Thomas F. Mosure founded ms consultants inc. (ms) in 1963 in Youngstown, Ohio, as a small firm specializing in transportation engineering. The business remains in the Mosure family today, with Thomas F.’s son, Thomas E. Mosure, having taken over the business in 1994. Thomas E.’s son, David Mosure, is now vice president of operations and construction services for ms, as well.
“I’ve been in this business since I was in diapers,” the younger Thomas laughs. “Really, though, we were children when my dad started this company in the ’60s. I was in seventh grade and I would go out with him to do a survey for a truck stop, things like that. I went to the University of Cincinnati and after I graduated my dad extended an offer. I took him up on it in 1978 and worked in Youngstown for 10 years. In 1988 I moved to the Columbus office.”
The company is considerably larger than it was when Thomas E. started out. The team operates out of nine locations across Indiana, North Carolina, Ohio, Pennsylvania and West Virginia. “Ohio is our strongest market, followed by Pennsylvania,” he notes. “Between the nine cities, we have around 300 people working with us. We are a full-service engineering, architecture and planning firm. We have seven business units working in 35 technical areas. We package ourselves to fulfill all of our clients’ needs under one roof with one point of accountability. Clients in this day and age like full-service delivery. We focus on that and on trying to solve their problems. We chose a business unit structure as opposed to geographic structure. In our core business areas, we are able to better understand their problems and work through them, which is a very valuable aspect of our business.”
Diverse Design Services
One of the company’s largest divisions is in transportation engineering. In central Ohio, the group completed an environmental and location study in 2009 for the intersection of two major interstate highways, I-70 and I-71, through downtown Columbus. While there were many avenues to success, ms worked closely with the community to determine the best fit for the city.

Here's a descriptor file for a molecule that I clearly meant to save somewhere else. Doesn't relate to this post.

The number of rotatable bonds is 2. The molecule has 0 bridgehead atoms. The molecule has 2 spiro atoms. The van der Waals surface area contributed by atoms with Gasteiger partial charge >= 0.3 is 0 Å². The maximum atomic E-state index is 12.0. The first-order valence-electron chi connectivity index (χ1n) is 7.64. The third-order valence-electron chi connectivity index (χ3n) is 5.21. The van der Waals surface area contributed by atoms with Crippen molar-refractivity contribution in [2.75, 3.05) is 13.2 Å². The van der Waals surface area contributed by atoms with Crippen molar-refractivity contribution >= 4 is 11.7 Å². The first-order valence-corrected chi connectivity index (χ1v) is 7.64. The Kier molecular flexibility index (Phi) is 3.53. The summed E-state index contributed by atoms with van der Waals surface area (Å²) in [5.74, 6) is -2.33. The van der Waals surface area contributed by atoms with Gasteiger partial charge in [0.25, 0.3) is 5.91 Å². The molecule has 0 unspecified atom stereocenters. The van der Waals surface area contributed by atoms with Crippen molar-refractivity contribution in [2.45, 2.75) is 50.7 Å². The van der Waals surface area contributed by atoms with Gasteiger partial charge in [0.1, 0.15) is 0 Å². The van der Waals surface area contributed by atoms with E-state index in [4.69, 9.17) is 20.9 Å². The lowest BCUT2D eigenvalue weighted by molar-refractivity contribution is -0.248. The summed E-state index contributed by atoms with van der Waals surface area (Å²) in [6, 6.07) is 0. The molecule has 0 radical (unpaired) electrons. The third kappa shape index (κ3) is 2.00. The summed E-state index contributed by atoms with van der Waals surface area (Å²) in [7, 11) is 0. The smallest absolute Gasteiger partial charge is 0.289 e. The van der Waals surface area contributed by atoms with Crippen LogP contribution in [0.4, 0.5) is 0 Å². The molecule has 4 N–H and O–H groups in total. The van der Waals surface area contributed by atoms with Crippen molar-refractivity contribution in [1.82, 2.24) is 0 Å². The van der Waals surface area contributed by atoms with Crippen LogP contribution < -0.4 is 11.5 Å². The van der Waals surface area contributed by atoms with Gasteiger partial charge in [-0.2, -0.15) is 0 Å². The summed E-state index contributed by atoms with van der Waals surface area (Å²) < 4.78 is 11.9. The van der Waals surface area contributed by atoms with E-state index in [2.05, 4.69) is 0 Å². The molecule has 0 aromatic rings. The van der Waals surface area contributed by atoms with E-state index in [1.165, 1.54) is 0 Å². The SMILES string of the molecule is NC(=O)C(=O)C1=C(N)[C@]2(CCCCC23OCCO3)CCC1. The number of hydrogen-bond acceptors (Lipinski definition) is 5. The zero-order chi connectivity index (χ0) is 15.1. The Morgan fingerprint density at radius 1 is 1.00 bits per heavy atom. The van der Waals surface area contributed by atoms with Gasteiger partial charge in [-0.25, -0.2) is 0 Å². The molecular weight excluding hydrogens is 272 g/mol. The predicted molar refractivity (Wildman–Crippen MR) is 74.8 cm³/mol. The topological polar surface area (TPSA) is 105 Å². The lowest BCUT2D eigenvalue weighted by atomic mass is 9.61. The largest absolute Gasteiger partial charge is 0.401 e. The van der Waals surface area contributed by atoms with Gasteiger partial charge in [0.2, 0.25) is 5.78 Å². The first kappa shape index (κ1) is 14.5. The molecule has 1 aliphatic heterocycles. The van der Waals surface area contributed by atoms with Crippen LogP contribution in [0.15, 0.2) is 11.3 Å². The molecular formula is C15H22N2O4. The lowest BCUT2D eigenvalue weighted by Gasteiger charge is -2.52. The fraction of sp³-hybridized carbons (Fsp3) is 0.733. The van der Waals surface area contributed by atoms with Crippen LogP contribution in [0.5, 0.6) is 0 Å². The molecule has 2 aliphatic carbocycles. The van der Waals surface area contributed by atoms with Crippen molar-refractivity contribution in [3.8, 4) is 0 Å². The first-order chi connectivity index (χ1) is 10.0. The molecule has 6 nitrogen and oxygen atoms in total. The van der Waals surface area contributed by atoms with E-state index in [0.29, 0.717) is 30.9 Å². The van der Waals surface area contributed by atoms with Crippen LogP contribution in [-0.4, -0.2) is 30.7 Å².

“One of the largest concerns in projects like this is bridging the gap between the downtown core and adjacent communities,” he says. “We looked at cap alternatives, enhanced bridges and those kinds of alternatives. We have planned the major bridges to have up to 100 feet of additional width on each side for caps. We are designing the foundations so they can rent airspace when they cap them and put retail on top of bridges to create a space between downtown and German Village and the other communities. This offers a more seamless transition rather than a divide. We went through 300 public meetings, trying to get a buy-in among the Ohio Department of Transportation, the city, Mid-Ohio Regional Planning Commission, county and all the respective community groups.”
The firm’s water division, which includes major infrastructure design capabilities for water, wastewater and water resource infrastructure, has also been busy. “We have been working on a new water supply for Columbus,” Thomas E. explains. “It is an off-stream reservoir, where the city will temporarily impound the Scioto River and can pump up to 160 million gallons a day to fill the 9 billion-gallon reservoir. This will be the largest synthetically lined reservoir in North America. We are almost done and at the end of the project, we are saving the client about a million dollars in reservoir filling cost. They considered building the pump station at a reservoir 19 miles away, but we had the idea to use an inflatable dam rather than a permanent structure.”
The recession over the last few years has put many firms and contractors out of business, but ms managed to reduce the blow. “Coming out of the last four years, we were dragging our knuckles on the ground,” Thomas E. explains. “We were lucky we didn’t have to lay anybody off. Instead, we did a series of four-day workweeks every other week for a few months. We got hit early in 2007 to 2008. It looks like things are coming back. The government is spending money and banks are loosening up more money for the private sector. Last year we moved up from No. 300 to No. 261 on ENR’s list ranking the size of engineering architects.”
Emerging industries in the area are offering new, unique opportunities for ms. Many specialists predict that the energy industry in Ohio and Pennsylvania will continue to boom, in turn stimulating growth in the region.
“That is the industry we want to be involved in,” Thomas E. notes. “We have some oil and natural gas projects coming up over the next few months. Outside of that, we are looking for geographic expansion and maybe some new acquisitions. We want to get into other markets. There are a lot of positive signs for the recovery.”
As both the public and private sectors start to warm up, ms is pulling in more business. The company’s broad capabilities and longstanding expertise support a solid reputation in a number of industries. With a highly capable team, ms consultants inc. will continue to offer innovative solutions to a broad range of client needs for years to come, and likely through the next generation.